Every now and then the newspaper archives turn up a real gem, and it’s easy to get diverted from one’s main search. In this case I was following up the rags-to-riches story of Mary Jane Hopkins who was rescued from her life in North Shields to live in York with a rich uncle, when I came across such headlines as: THE FEMALE BRIDEGROOM; A LADY PLUMBER WHO DRESSED AS A MAN; A WOMAN MARRYING A WOMAN. It wasn’t just me who was intrigued by this Chancery case, searching further it made headlines all around the English-speaking world, from Los Angeles to Auckland, and it had all happened in Clapham, with a marriage ceremony in Woodford in Essex. The main player in this drama was Rachel Elizabeth Cullener; born Rachel Golding on the 11th June 1819, she had married William Henry Smith Cullener on the 28th December 1843, and they had four children, Henry born on the 28th December 1839, Emma Louisa born on the 18th January 1842, Rachel Elizabeth born on the 18th July 1844 and William born on the 31st July 1850. Rachel appears on the 1841 census as Rachel Golding, aged 22 living in Clapham with a one year old son Henry Golding. (His birth was registered in the first quarter of 1840 in Newington as Henry Culliner Golding, Emma Louisa’s birth was not obviously registered. Rachel Elizabeth’s and William’s births were both registered in Wandsworth.) William Henry Smith Cullener’s first wife, Rachel Young, whom he had married in 1819, died in August 1838, apparently childlessly. WHS himself died early in 1853, and surprisingly his widow Rachel Elizabeth had all four children baptised at Holy Trinity Church, Clapham on the 2nd February 1853, the day his will was proved. Did she believe this would prevent her two first-born children from being legally illegitimate? In 1851 the Culleners were all happily at home at 4 Apsley Place, Clapham. WHS was a proprietor of houses and a fundholder; living with them was Elizabeth Young - aged 62 she might be the sister of his first wife, though she could also be the sister of Rachel Elizabeth’s mother, Charlotte Young. (Perhaps all these Youngs are related anyway).  WHS’s will - written in 1848 and proved on the 2nd February 1853 - is the subject of the Chancery case that arose in the 1890s, and it is a closely written, almost undecipherable document that must have been carefully scrutinised by all the lawyers involved. Basically his wife was the main beneficiary as long as she remained unmarried, when his children would inherit, and then their legitimate children. He does leave 19 guineas to his “god-daughter Caroline Newland, daughter of James Newland of Havering in the county of Essex, Parish Clerk”. The family has moved to 6 Union Road, Clapham by 1861, and now consists of the widowed Rachel Elizabeth, her son William, daughter Emma Louisa and her husband Frederick Jeremiah Clarke. Also living with them is a cousin of WHS, a certain Sophia Newland, born in Havering-atte-Bower, and the daughter of a the village schoolmaster and parish clerk. Rachel’s son Henry had died in 1860, and Rachel Elizabeth junior is living with her [step-] aunt Elizabeth Young not far away at 10 St Andrew’s Terrace. She died in 1868, and this is the entry in the Probate Calendar: CULLENER   Rachel   Elizabeth.   30th   January.   Letters   of   administration   of   the   Personal   estate and   effects   of   Rachel   Elizabeth   Cullener   late   of   Campbell-villas   Eastdown   Park   Lewisham   in the    County    of    Kent    Spinster    deceased    who    died    2    March    1868    at    1    Campbell-villas aforesaid   were   granted   at   the   Principal   Registry   to   Rachel   Elizabeth   Stanley   (Wife   of   James Stanley)   of   Sygnet   in   the   County   of   Oxford   the   Mother   and   only   Next   of   Kin   of   the   said Deceased she having been first sworn. Effects under £100. For Rachel Elizabeth senior had married again on the 17th October 1866 in Woodford in Essex; her new husband was James Stanly, a bachelor aged 34, and a Traveller of St Simon’s Bethnal Green, County of Middlesex, whose father, also James Stanly, was a Farrier. This entry in the marriage register was also to be very closely scrutinised in that Chancery case in the 1890s. Despite her husband having left her comfortably off, by the late 1850s Rachel Elizabeth senior was in some financial trouble. The main cause of this seems to have been her son-in-law Frederick Jeremiah Clarke, a timber merchant, and as one of the Australian papers put it: “in an evil hour Mrs Cullener was induced to become security for him. He failed to meet his liabilities; the creditors turned to her: and the widow was threatened with ruin”. In 1859 she had appeared at the Court for Relief of Insolvent Debtors, and at the beginning of 1867 as Rachel Elizabeth Stanly she is in the Debtor’s Prison. Rachel had some novel ideas on how to get those creditors off her back. It   occurred   to   her   that   she   would   be   able   to   elude   pursuit   of   the   creditors   by   passing   as   a man,   and   she   also   considered   that   she   would   be   better   able   to   earn   her   livelihood   in   that character.    She    accordingly    about    1865,    first    assumed    male    attire,    [...]    and    she    had habitually   worn   the   same   up   to   the   present   time,   passing   under   the   name   of   Henry   Neville Smith,   and   carrying   on   the   business   of   a   plumber   and   paperhanger   under   that   name. (From a report on the trial in the Yorkshire Evening Post of 2nd December 1893) It was apparently her daughter Rachel who suggested she get married in order to move her remaining resources onto her children, and thus further confound the creditors. Her children would be collecting rents etc. and divvying up the proceeds so she had an income. Although she is named in several legal documents as Rachel Elizabeth Stanly (and where is Sygnet in Oxfordshire?) she doesn’t appear thus in any census; but with the benefit of hindsight - and that case in Chancery - she can be found, in the 1871 and 1881 censuses as Henry Neville Smith, house decorator and paper hanger, living first in Deptford and then in Bermondsey, and accompanied by her wife Sophia! The Chancery case begun in 1891 (in re Cullener deceased (Clarke v. Stanly)) hinged on the validity of her marriage in 1866, the rights of the beneficiaries of WHS’s will from 1853, and also the legitimacy of some of her daughter Emma Louisa’s children. For it turned out now that Rachel Elizabeth was claiming that the marriage had been a sham, that she had played the part of the groom and Sophia Newland had taken her part as bride - they had already been living together as Mr & Mrs Smith for over a year. The judge refused to believe this as he had a bit of paper - the marriage certificate naming James Stanly as the groom - that said it was a valid marriage. Unfortunately the vicar who performed the ceremony, and the two witnesses, both parish officers, were all now dead. The signatures were carefully scrutinised and declared genuine, though the two women claimed to have practised them beforehand. Looking at the entry in the register with more cynical eyes, to me it does look suspicious. The groom, a traveller and declared a random passer-by by the judge, can sign his name, and there is far too much detail given in his present residence. Click to enlarge “Dressed in ordinary widow’s clothes, she gave her evidence in a masculine voice” as the papers were quick to comment. Rachel Elizabeth Cullener used her original name (thereby surely disputing the Stanly marriage?) and gender, during the Chancery hearings. But what never appears to be explained is why Rachel now chooses to declare, under oath, that her marriage to James Stanly was a sham, when she didn’t need to, though this would of course be denying her children their inheritance, as she was strictly speaking still the widow of WHS. Anyway Rachel and Sophia continued to live together as husband and wife, and stayed together until about 1885, when apparently as business declined and money became short, they separated. In 1891 Henry Neville Smith, now a “widower”, but still a paperhanger, is living at 31A Queens Road, Peckham, with “cousins” Rachel Agnes and Henry Cullener, the children of Rachel’s son William from his first marriage. Rachel - as Neville Henry Smith - appears at this address on the 1892 Peckham voters list. Sophia in 1891 is back home in Havering-atte-Bower, single with the surname Newland and “living on means”, in 1901, aged 72 and single, she is an inmate in the Romford Union Workhouse and Infirmary, aka Oldchurch Hospital. She died there the following year. Now I don’t know what Rachel and Sophia’s relationship actually was, but the judge hinted at his disapproval when he referred to Sophia as Rachel’s “creature”. Rachel, who was born in 1819, is rather cavalier with her age after WHS’s death. She says she’s 36 on her marriage to James Stanly in 1866; she’s 46 in 1871, 47 in 1881 and 51 in 1891. Her death was registered In the Camberwell district in 1898 with the name Rachel Elizabeth Cullener, when her age is given more or less correctly as 77. The other part of the case concerned the legitimacy of Emma Louisa Clarke’s seven children*, particularly those four born after the disappearance of her husband, the bankrupted Frederick Jeremiah Clarke, and was brought against her mother by Emma Louisa’s oldest daughter Rachel Elizabeth Molz (née Clarke). Obviously worried about her own inheritance, she even gave evidence of having caught her mother in flagrante with another man. The judge ruled however that there was not sufficient evidence of Frederick’s absolute disappearance, that he could easily have had “access”, and that, for all the law knew, the other children were as much his as the eldest daughter. Perhaps it says something that Emma had her two youngest children baptised on the 30th January 1889 at St Mary’s Walthamstow, when they were 14 and 9 years old respectively, citing Frederick Clarke as their father. *The fact that Emma Louisa was legally illegitimate herself was never brought up, WHS’s son William Cullener was the only surviving legal beneficiary and trustee of his father’s estate (though as the will was written in 1848, two years before he was born, he isn’t mentioned in it). William appears to have kept a rather low profile during these proceedings, and his own personal relationships seem somewhat clouded! However the family must have known all of this, even my own family who had nothing to inherit, remembered that my grandfather had been born before his parents’ marriage and could not benefit from any (imagined) inheritance; “poor old uncle Frank”.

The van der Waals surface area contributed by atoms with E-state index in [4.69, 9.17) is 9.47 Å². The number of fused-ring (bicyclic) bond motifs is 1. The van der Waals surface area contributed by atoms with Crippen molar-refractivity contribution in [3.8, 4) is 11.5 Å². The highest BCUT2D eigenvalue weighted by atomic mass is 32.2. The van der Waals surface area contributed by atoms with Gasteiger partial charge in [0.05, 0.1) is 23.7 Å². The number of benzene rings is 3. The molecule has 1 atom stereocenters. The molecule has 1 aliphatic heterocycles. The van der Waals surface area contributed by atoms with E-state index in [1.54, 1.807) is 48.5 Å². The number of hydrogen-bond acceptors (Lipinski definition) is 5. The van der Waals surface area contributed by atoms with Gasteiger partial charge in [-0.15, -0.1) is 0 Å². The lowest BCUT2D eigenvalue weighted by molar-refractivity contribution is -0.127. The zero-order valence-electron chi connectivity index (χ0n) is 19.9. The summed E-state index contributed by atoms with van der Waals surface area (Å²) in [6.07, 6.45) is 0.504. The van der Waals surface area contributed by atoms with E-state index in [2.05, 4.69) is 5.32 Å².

Tales around the tree Culleners, Chancery and cross-dressing - “a plot worthy of a dime novel” (Los Angeles Herald, 21 May 1894)
Click to enlarge Lincolnshire Echo 16 December 1893